The U.S. said this week that it will not deploy a planned ground-based missile defense in Eastern Europe. Instead, a different system will be deployed. While there has been plenty of diplomatic and political fallout over the decision, there hasn't been a lot of talk about whether the new approach would actually work.
With enough jargon to bring joy to a geek's heart, Gen. James Cartwright outlined the vision for missile defense in Europe on Thursday.
"As we move into the second phase, which, as [Defense Secretary Robert Gates] said, is somewhere around the 2015 time frame, we expect to have an upgrade to the SM-3 Block IA, which will be called the SM-3 Block IB," Cartwright announced. "We're a little bit anal about this, but that's the way we laid it out."
Here's what he's actually saying: The missile that shoots down missiles, called the standard missile 3, will be upgraded over time. It will be deployed on ships, and eventually on land, in and around Europe. The goal is to defend the continent from short- and medium-range Iranian ballistic missiles.
The Obama administration says the new system is better than the one they're scrapping.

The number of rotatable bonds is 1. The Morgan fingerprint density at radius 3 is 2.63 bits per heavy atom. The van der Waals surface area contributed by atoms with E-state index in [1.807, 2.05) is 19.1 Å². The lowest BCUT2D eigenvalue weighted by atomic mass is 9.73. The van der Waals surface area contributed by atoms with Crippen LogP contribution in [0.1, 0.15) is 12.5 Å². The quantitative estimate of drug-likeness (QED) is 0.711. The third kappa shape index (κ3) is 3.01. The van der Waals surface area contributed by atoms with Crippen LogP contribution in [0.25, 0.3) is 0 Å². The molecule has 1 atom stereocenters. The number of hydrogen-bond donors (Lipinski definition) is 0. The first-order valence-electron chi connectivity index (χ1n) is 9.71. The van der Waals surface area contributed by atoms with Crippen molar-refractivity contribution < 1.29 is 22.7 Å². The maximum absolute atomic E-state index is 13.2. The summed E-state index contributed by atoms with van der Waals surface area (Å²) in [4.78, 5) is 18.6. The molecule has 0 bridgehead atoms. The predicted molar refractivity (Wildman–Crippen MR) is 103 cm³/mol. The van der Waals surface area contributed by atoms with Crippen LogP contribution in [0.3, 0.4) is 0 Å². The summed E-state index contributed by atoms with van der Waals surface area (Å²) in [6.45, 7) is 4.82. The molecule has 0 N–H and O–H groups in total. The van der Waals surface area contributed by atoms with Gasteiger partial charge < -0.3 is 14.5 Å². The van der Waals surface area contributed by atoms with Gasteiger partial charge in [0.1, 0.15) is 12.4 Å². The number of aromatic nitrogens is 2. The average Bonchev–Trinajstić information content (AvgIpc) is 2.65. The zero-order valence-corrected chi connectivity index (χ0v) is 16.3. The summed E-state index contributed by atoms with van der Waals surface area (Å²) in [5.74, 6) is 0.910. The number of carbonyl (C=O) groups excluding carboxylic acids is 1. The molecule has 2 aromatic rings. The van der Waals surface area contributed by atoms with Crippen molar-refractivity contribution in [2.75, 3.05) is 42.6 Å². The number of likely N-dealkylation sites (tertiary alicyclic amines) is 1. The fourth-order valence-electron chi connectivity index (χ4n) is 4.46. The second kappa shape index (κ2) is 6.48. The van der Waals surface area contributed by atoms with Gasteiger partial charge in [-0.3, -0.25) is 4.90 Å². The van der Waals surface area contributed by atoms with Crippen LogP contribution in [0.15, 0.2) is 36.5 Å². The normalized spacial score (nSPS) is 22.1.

"We now have proven capabilities to intercept these ballistic missiles with land-and-sea-based interceptors supported by much-improved sensors," Defense Secretary Gates has said.
But how proven are those capabilities?
Theodore Postol is a professor at MIT, former adviser to the chief of Naval Operations, and something of a missile defense skeptic. He says some successful tests, and the shooting down of a satellite last year, give him some confidence in the system.
"There are problematic features of the defense, but that's true of all defenses," Postol says. "But if you're just talking about the general engineering assessment of the two systems, I think it is clear that the Navy system is far better tested."
The Navy system is the new one. To understand what's still problematic, you need to know a little of how these missiles work.
"Think about a missile in space as the equivalent of a light bulb in a totally dark environment," Postol says. The interceptor can easily see that light, but it can't really see any details of the target from any distance — and it's moving incredibly fast toward it.
"You only have a tenth of a second, or a fraction of a second to make any adjustments — which is essentially no time so you tend to hit the middle of the target," Postol explains.
Which you would think would be a good thing — but it isn't. The middle is not the warhead; it's the rocket. So the rocket might be destroyed, but the warhead keeps going. It's like a ball that's already been thrown.
Postol says that for the current threat, conventionally armed missiles, this isn't ideal. But there's only so much damage these kinds of missiles can do.
But then there's the nightmare scenario. "If the threat becomes nuclear, it's quite serious," Postol says. "In my view, the defense will not be adequate."
That, says Postol, is what the debate should be about. People talk about giving up our defensive capabilities, he says, but "if you don't have much defensive capability, I don't know what you're giving up."